It’s not really a secret, but I buy a lot of my lingerie through the internet. Last year, I wrote an in-depth article on why I prefer to lingerie shop online, and in case you missed it, the 3 main takeaways can be summed up this way:
- I have a more consistent customer service experience online.
- I have a better selection of brands, styles, and sizes online.
- I have access to better return and refund policies online.
After I published that article, the reaction I received from the brick-and-mortar lingerie community was both fierce and predictable. Several people wrote to say I should never have written that article at all, and quite a few said they would never read my blog again. Those comments are neither here nor there, but the remarks that made the greatest impression were from independent boutiques who said customers should support them simply because they’re independent…as though any reasons a customer might have for shopping elsewhere were irrelevant and secondary.
Now just to be clear, I definitely believe in supporting small business owners. In my day-to-day life, most of my shopping is local, and I’m fortunate to live in a city where buying from within your community is both encouraged and easy to do. However, at the end of the day, my neighborhood business still has to carry products I actually want to buy. If a customer is looking for widgets and your shop only carries doodads, you can’t fault the customer for taking their widget-shopping money elsewhere. They’re looking for a thing you just don’t sell.
It’s obvious how this relates to lingerie boutiques. As I mentioned earlier, one of the main reasons I shop online is because most everyone carries the same handful of well-known brands. If I want to try a new designer or an indie designer or an international designer, I have to go online, because my local lingerie store probably isn’t carrying it. Of course, it’s every store’s right to stock who they want, in whatever size they want, at whatever price they want, but it’s also the customers’ right to let those very relevant factors influence their purchasing decisions. And while I won’t pretend to know all the details of why a store stocks one brand over another, I can say I’ve learned a few things from the past several years of talking with industry people.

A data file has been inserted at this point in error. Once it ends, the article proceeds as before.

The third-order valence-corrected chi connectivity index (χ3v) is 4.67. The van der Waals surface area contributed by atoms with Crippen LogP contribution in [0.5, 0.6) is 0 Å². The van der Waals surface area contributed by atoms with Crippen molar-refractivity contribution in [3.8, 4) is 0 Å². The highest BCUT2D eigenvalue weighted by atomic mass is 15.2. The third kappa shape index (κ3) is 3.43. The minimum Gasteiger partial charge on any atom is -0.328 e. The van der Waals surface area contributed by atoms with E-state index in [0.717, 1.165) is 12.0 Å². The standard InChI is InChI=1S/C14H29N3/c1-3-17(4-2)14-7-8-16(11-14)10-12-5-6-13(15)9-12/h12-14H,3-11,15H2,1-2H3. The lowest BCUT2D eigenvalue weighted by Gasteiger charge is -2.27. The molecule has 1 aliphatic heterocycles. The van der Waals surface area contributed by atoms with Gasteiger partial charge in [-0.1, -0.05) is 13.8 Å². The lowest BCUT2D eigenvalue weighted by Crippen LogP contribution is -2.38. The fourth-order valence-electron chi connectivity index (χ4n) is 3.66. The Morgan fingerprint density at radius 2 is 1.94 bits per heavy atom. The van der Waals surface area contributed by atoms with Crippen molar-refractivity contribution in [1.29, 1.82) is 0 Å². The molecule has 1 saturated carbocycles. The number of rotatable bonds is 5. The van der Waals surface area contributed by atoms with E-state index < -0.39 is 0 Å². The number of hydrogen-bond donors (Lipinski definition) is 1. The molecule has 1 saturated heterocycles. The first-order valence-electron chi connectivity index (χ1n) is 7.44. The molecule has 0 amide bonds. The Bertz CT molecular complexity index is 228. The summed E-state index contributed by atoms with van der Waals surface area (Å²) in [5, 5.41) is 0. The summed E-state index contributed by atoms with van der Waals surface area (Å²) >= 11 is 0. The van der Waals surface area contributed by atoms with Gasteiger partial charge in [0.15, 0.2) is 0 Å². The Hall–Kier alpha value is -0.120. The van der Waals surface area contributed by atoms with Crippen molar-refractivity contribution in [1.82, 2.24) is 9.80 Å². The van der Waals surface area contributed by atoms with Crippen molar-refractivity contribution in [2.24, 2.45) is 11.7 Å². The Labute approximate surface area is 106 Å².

- A boutique will rarely carry a brand new label. They want to see several seasons of work before making a commitment.
- Brands can and will refuse to sell to a boutique if they dislike the look of the boutique or the labels they already carry. Some brands will even pull their stock or cancel orders if a boutique picks up the “wrong” name.
- Customers request that boutiques stock large brands because those are the names they’re most familiar with through magazines features, celebrity endorsements, TV shows, etc.
All of that is perfectly reasonable. But I find myself wondering…if customers should buy from independent boutiques because they’re independent (and therefore it’s the right thing to do), should independent boutiques also do their share by supporting independent brands? Isn’t it also the right thing? After all, buying indie not only supports fellow small business owners, it also supports other important causes like fair wages and compensation, ethical labor practices and manufacturing, and artisan skills.
Don’t get me wrong…there are definitely some brick-and-mortar boutiques that excel at carrying independent brands. Faire Frou Frou and Dollhouse Bettie are two that immediately spring to mind. But most boutiques won’t take that chance. And that’s a shame because indie boutiques are the perfect distribution channels for brands that don’t have the stock, the staff, or the manufacturing power to negotiate with major department stores like Nordstrom, Saks, or Bloomingdale’s.
I know I’m just a consumer, but it seems like a win/win for both sides. Indie boutiques could pick up small orders, diversify their stock, expose shoppers to new brands, stay fresh and exciting, and also be supporting the think tank of the industry. Indie designers could reach new customers, get the revenue to increase manufacturing and production, take risks in design and size offerings, and (perhaps hardest of all) stay in business for the long term. But for too many stores, it’s just the same old, same old. And that drives customers like me who are seeking innovation elsewhere.
So what do you think? Should small lingerie boutiques should carry small lingerie brands? Is there a disconnect between asking customers to buy indie when boutiques won’t buy indie themselves? Or should we all be okay with the status quo? I don’t know the answer, but I’d really love to hear your thoughts in the comments.